regional and local recreational needs, the Rancho Simi Open Space Conservation Agency (RSOSCA) initiated preparation of a Master Plan Report in May 1988. The Plan establishes critical park guidelines which permit recreational uses while preserving and enhancing the fragile natural environment. It was at this time that the Corriganville Preservation Committee became active.

www.corriganville.com

 

CorriganTexas 
CORRIGAN, TEXAS (Bee County). Corrigan (Corrigan Settlement), six miles east of Skidmore on Aransas Creek in southern Bee County, was established in 1835 by Irish immigrants and received its name some thirteen years later. The community’s earliest settlers included James O’Reilly and Jeremiah O’Toole; O’Toole had moved from Ireland to New York in 1825. In 1826, with hopes of obtaining land from the Mexican government (see MEXICAN TEXAS), O’Toole and O’Reilly visited the area on Aransas Creek.  After returning to New York, O’Toole took his family aboard the New Packet, which arrived in Texas in 1829. Five years later he acquired 12,000 acres on Aransas Creek. In 1835 the family built a home at a site on the San Patricio-La Bahía road. The area’s early settlers attempted ranching but were hindered in their efforts and sometimes forced to flee in the face of Indian attacks and raiding Mexicans. When O’Toole’s daughter, Ellen, married Irish immigrant John Corrigan in 1848, the couple built their home on O’Toole’s land, and the hamlet that developed was subsequently named Corrigan Settlement. In 1871 Ellen (O’Toole) Corrigan and her brother Martin O’Toole transferred to the bishop of Galveston several acres for a Catholic church and cemetery; the Sacred Heart of Jesus Church and the Campo Santo cemetery were constructed at the site. In 1898 the settlement had a school with one teacher and ten students. By 1936 the community had four or five scattered dwellings. The cemetery, marked by a state historical marker, remained in 1990, when several families resided on nearby lands. At that time the area was still referred to as Corrigan.

BIBLIOGRAPHY: Grace Bauer, Bee County Centennial, 1858-1958 (Bee County Centennial, 1958). Camp Ezell, Historical Story of Bee County, Texas (Beeville: Beeville Publishing, 1973).  Rachel Bluntzer Hébert, The Forgotten Colony: San Patricio de Hibernia (Burnet, Texas: Eakin Press, 1981). St. Joseph’s Catholic Church: 50th Anniversary, 1927-1977 (Beeville, Texas, 1978?).
Adrian D. Ramirez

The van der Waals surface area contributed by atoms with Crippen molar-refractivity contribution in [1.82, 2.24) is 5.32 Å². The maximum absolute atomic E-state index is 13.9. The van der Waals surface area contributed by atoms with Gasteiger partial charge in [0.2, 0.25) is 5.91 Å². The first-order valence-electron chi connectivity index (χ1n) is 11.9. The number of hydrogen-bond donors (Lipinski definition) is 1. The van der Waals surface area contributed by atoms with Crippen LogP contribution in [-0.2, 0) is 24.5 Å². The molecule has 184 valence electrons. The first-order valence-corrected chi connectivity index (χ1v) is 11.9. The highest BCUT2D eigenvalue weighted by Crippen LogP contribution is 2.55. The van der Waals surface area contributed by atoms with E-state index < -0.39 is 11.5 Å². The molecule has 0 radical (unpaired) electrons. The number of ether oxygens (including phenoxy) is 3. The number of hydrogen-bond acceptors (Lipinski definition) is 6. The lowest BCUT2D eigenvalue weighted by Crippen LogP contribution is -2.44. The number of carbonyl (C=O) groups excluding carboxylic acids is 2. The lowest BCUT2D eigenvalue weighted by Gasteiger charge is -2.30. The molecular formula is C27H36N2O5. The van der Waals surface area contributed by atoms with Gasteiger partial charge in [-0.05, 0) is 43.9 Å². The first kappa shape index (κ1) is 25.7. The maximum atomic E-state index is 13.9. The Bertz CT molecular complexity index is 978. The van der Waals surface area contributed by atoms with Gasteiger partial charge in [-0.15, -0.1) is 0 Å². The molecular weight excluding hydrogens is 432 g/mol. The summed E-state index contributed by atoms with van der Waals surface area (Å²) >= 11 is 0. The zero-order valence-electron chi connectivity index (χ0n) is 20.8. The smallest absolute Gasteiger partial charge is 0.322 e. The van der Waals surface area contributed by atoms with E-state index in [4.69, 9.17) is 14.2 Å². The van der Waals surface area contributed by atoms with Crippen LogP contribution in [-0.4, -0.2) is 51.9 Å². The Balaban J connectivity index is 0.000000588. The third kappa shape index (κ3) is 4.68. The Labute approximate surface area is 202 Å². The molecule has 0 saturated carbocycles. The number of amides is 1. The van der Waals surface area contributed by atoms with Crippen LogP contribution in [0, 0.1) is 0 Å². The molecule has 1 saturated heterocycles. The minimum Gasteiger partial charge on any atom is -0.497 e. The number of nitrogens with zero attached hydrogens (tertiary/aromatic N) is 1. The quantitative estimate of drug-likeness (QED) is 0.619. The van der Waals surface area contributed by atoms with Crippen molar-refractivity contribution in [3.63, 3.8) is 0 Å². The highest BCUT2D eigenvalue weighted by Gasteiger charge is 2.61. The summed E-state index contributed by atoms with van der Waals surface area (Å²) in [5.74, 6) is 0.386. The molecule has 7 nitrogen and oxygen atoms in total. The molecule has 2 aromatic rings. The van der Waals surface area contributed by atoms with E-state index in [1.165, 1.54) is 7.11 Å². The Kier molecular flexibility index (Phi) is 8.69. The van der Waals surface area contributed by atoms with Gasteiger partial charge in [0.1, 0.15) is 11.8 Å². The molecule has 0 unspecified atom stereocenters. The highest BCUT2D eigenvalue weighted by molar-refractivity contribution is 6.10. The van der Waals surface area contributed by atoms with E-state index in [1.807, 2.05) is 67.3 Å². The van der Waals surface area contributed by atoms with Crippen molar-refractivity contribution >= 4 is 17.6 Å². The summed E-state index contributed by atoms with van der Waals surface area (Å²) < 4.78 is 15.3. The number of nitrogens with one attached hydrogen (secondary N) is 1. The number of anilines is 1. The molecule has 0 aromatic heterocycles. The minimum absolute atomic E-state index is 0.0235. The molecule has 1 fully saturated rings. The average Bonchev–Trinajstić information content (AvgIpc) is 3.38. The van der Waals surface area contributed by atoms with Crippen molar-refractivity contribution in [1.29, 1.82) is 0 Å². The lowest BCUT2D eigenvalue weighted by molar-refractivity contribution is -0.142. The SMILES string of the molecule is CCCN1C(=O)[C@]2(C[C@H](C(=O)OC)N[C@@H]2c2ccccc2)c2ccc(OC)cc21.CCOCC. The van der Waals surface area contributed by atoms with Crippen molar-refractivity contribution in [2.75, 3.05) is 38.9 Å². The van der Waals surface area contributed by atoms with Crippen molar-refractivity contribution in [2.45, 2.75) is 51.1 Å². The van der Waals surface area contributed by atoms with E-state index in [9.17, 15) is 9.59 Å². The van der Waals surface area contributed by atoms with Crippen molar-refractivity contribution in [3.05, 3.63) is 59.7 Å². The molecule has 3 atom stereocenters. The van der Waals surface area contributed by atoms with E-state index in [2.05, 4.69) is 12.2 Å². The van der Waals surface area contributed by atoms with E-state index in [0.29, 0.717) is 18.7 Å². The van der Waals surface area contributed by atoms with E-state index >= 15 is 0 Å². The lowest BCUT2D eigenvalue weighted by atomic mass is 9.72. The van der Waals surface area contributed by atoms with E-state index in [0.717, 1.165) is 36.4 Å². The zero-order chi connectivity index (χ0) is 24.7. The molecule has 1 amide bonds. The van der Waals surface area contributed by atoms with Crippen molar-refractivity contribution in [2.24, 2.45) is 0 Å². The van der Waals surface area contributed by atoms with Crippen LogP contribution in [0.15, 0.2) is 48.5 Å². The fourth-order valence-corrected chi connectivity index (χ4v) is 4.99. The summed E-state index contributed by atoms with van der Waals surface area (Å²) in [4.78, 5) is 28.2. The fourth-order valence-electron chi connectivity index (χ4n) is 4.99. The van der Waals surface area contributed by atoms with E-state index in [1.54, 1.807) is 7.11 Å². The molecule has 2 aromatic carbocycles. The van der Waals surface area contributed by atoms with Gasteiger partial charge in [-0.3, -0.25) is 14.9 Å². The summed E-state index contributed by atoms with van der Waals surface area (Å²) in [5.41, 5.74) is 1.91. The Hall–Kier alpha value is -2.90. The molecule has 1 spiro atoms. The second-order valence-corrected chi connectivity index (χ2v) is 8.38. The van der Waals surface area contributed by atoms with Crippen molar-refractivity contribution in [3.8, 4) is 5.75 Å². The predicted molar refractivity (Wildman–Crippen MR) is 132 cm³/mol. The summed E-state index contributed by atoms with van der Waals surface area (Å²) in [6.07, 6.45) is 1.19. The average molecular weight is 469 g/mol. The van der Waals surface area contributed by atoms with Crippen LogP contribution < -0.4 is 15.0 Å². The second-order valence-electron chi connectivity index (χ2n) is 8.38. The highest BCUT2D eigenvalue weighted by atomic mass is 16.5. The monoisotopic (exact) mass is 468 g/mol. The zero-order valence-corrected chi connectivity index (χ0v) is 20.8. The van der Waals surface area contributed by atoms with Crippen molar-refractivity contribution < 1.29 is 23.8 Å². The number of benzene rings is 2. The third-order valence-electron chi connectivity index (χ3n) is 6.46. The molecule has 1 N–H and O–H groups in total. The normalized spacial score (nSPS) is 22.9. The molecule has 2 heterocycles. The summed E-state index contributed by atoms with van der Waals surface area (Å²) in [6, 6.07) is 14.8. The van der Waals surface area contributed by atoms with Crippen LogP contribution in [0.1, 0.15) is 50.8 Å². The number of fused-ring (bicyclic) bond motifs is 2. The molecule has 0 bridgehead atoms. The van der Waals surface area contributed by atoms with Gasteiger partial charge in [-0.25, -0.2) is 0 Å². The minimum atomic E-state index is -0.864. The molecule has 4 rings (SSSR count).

CORRIGAN, TEXAS (Polk County). Corrigan is at the junction of U.S. highways 59 and 287 and Farm roads 352 and 942, about 100 miles north of Houston in north central Polk County. Although for several years a few sawmills and farms had been established in the area, the real impetus for community settlement came in 1881, when the Houston, East and West Texas Railway was completed through northern Polk County. The town was named for Pat Corrigan, conductor of the first train through the newly developed site. In 1882 the Trinity and Sabine Railway was also built through the town.  Lumber companies, drawn by the good rail connections and huge pine forests, greatly expanded their operations in the Corrigan vicinity; in 1881-82, for example, seventeen sawmills, including the Allen and Williams mill, operated nearby. As the mills continued  production, churches and a variety of businesses, including hotels, stores, and gins, opened at Corrigan. A post office opened at the community in 1883; nine years later the Corrigan Index, the first of several newspapers to be published there, printed its first issue. The local economy was diversified by a bottle works, stone quarries, sand pits, and continued agricultural production (especially of cotton, tomatoes, poultry, stock, and dairy products). This diversity allowed Corrigan to withstand periodic depressions in the lumber industry, like the one that closed area sawmills between 1904 and 1907.  Timber nonetheless remained the mainstay of the town’s economic and social structure. Particleboard plants and the Edens and Burch sawmill, leased by the Corrigan Lumber Company in 1946, proved particularly important. The weekly Corrigan Times, begun in 1953, continued to publish in the 1980s. The town’s population, which numbered 461 in 1900, grew to 1,420 in the early 1950s before declining to 986 by 1960. Subsequent growth, however, nearly doubled the population by 1985, when some 1,770 persons lived in the incorporated town. In 1991 the population of Corrigan was reported as 1,816, with sixty-one businesses.